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3 Facts You Might Not Know about Freud and His Biggest Addiction

3 Facts You Might Not Know about Freud and His Biggest AddictionYou may know that Sigmund Freud, the famed founder of psychoanalysis, had a fascination with cocaine and abused it for many years.

But you might not know these three facts that relate to Freud’s longstanding interest in cocaine. Howard Markel, M.D., Ph.D, professor of medical history at the University of Michigan, documents all this and more in his comprehensive, beautifully written book An Anatomy of Addiction: Sigmund Freud, William Halsted and the Miracle Drug Cocaine.

1. Freud was initially attracted to cocaine because he wanted to help a close friend.

One of Freud’s dearest friends, Dr. Ernst von Fleischl-Marxow, was heavily addicted to morphine, and Freud initially believed that cocaine could cure him. A brilliant man and talented doctor, Fleischl-Marxow had an accident while doing research at the age of 25. He “accidentally nicked his right thumb with a scalpel he was applying to a cadaver,” according to Dr. Markel.

This seemingly minor wound turned into a horrible infection and the thumb had to be amputated.

But that wound didn’t heal well either:

Healthy skin had a difficult time filling in the ends of the opening of the incision line, setting up a vicious cycle of skin ulceration, infection and more surgery. To make matters worse, below the gnarled scar tissue, abnormal growths of sensory nerve endings called neuromata formed around the stump of what had formerly been his opposable digit. To say neuromata are painful is an insult to the power of pain…

To quell his constant excruciating pain, Fleischl-Marxow began his descent into a devastating morphine addiction. During this time, cocaine was viewed as a panacea for everything from headaches to indigestion to aches and pains to depression. So Freud started researching cocaine in hopes that it’d also become an amazing antidote to addiction.

In May 1884, Fleischl-Marxow agreed to try cocaine to help him cure his morphine addiction. According to Markel, it’s possible that Fleischl-Marxow was “the first addict in Europe to be treated with this new therapeutic.” And the results were disastrous.

2. Like many doctors, Freud researched cocaine by experimenting on himself.

As Markel writes:

Over the span of several weeks, Sigmund swallowed cocaine dozens of times, in doses ranging from .05 to .10 grams. From these experiences, he was able to compose an accurate précis of the drug’s immediate effects.

(On a side note, he even gifted cocaine to his friends, colleagues, siblings and his fiancée, Martha, “to make her strong and give her cheeks some color.”)

3. Freud wrote a medical analysis on cocaine entitled Über Coca (On Coca) in July 1884.

According to Markel, “the bulk of Über Coca is a well-written, comprehensive review of cocaine in concert with substantive, original scientific data on its physiological effects.” What’s most striking about this work, Markel writes, is that in addition to the science, Freud also “incorporates his own feelings, sensations and experiences.”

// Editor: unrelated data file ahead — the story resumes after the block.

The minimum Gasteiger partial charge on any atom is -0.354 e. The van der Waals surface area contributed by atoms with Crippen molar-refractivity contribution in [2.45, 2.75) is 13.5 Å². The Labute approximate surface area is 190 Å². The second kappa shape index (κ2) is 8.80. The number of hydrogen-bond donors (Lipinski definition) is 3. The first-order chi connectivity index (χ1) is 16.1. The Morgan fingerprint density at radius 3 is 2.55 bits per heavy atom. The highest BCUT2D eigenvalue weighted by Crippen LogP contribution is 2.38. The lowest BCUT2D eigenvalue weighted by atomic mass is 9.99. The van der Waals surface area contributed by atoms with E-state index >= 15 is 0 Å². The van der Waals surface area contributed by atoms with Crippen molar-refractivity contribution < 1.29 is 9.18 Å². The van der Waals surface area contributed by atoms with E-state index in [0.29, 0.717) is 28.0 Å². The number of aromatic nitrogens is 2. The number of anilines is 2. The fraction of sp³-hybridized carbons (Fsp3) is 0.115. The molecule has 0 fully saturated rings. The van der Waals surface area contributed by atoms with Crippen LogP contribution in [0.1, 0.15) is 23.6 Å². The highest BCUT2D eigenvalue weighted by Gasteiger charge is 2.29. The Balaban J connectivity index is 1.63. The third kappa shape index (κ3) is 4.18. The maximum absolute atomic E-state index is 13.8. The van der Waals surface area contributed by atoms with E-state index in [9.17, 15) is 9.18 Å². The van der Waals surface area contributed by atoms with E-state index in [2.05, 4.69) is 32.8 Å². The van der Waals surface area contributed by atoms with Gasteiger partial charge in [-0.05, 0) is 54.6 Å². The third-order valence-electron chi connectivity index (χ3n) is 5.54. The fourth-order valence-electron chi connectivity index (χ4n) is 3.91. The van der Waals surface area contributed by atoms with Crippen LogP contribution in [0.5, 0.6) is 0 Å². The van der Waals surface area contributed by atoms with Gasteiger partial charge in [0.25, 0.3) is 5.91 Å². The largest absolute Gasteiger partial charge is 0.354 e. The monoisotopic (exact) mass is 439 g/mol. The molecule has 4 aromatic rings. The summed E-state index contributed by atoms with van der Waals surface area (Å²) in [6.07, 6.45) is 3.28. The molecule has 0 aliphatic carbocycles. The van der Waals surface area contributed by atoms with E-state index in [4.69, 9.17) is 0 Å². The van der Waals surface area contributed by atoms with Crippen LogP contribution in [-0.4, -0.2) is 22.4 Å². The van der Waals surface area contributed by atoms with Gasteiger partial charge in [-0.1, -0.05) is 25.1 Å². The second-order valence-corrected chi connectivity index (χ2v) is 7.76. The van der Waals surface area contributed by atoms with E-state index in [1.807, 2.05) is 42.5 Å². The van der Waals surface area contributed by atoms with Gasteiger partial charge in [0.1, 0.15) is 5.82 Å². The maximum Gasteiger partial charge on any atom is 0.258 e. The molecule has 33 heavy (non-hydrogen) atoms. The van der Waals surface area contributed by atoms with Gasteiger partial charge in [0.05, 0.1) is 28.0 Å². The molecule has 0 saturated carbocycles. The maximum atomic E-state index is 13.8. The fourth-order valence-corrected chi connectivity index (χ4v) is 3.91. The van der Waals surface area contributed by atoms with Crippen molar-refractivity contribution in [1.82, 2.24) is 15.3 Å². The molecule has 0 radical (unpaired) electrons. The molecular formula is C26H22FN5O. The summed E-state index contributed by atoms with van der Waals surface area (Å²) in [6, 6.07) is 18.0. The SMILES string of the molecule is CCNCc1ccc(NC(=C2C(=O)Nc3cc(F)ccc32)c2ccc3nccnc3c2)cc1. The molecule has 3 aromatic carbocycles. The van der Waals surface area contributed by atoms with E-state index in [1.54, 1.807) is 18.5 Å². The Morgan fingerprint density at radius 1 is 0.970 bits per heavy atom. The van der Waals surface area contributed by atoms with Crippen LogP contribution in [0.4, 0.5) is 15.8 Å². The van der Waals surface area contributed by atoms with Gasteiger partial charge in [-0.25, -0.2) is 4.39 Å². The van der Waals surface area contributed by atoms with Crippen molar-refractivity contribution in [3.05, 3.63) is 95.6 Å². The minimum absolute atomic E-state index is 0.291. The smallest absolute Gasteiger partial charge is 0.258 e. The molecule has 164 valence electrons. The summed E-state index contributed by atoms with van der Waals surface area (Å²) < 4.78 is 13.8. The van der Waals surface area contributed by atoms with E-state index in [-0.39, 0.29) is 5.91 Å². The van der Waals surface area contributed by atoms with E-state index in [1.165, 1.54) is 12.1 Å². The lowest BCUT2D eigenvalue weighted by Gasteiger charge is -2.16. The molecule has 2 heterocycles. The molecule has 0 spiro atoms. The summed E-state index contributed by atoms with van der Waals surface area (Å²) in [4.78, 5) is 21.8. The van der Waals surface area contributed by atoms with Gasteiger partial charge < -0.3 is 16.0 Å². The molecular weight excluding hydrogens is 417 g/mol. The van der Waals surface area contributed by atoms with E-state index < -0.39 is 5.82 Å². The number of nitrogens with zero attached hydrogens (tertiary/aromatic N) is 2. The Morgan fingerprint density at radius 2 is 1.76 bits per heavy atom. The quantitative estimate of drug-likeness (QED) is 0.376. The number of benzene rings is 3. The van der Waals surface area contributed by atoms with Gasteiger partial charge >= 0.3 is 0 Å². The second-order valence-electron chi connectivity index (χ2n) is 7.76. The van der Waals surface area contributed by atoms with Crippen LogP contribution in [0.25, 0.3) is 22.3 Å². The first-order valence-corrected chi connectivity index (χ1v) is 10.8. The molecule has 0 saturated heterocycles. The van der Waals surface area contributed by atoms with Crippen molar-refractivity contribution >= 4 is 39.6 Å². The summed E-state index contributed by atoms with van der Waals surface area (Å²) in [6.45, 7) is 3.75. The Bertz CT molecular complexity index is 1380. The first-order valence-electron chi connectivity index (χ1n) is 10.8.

This also was Freud’s first major scientific publication. Interestingly and inaccurately, Freud stated that cocaine was an effective remedy for morphine and alcohol abuse. He also glossed over its addictive properties. But this wasn’t his only mistake.

Unfortunately, for Freud, this publication didn’t provide him with the acclaim he’d imagined. The problem? He failed to report, except for a measly postscript, the drug’s anesthetic abilities. His colleague, however, ophthalmologist Carl Koller, did. Through experiments on animals, Koller found that solutions of water and cocaine worked as an effective anesthetic on the eye. He received all the acclaim, and Freud essentially got nada.

After 12 years of “compulsive cocaine abuse,” Markel writes, Freud supposedly stopped using cocaine in the fall of 1896. But:

The precise details of his cocaine use both before and after 1896 may well be among those secrets. Such elusive puzzles recall the historian’s basic dilemma: the absence of evidence does not always signify evidence of absence. In the end, we will likely never know.

What do you know about Freud and his fascination with cocaine or his many years of abuse?

3 Facts You Might Not Know about Freud and His Biggest Addiction

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Margarita Tartakovsky, M.S.

Margarita Tartakovsky, M.S. is an Associate Editor and regular contributor at Psych Central. Her Master's degree is in clinical psychology from Texas A&M University. In addition to writing about mental disorders, she blogs regularly about body and self-image issues on her Psych Central blog, Weightless.

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APA Reference
Tartakovsky, M. (2018). 3 Facts You Might Not Know about Freud and His Biggest Addiction. Psych Central. Retrieved on September 24, 2020, from
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Last updated: 8 Jul 2018 (Originally: 10 Aug 2011)
Last reviewed: By a member of our scientific advisory board on 8 Jul 2018
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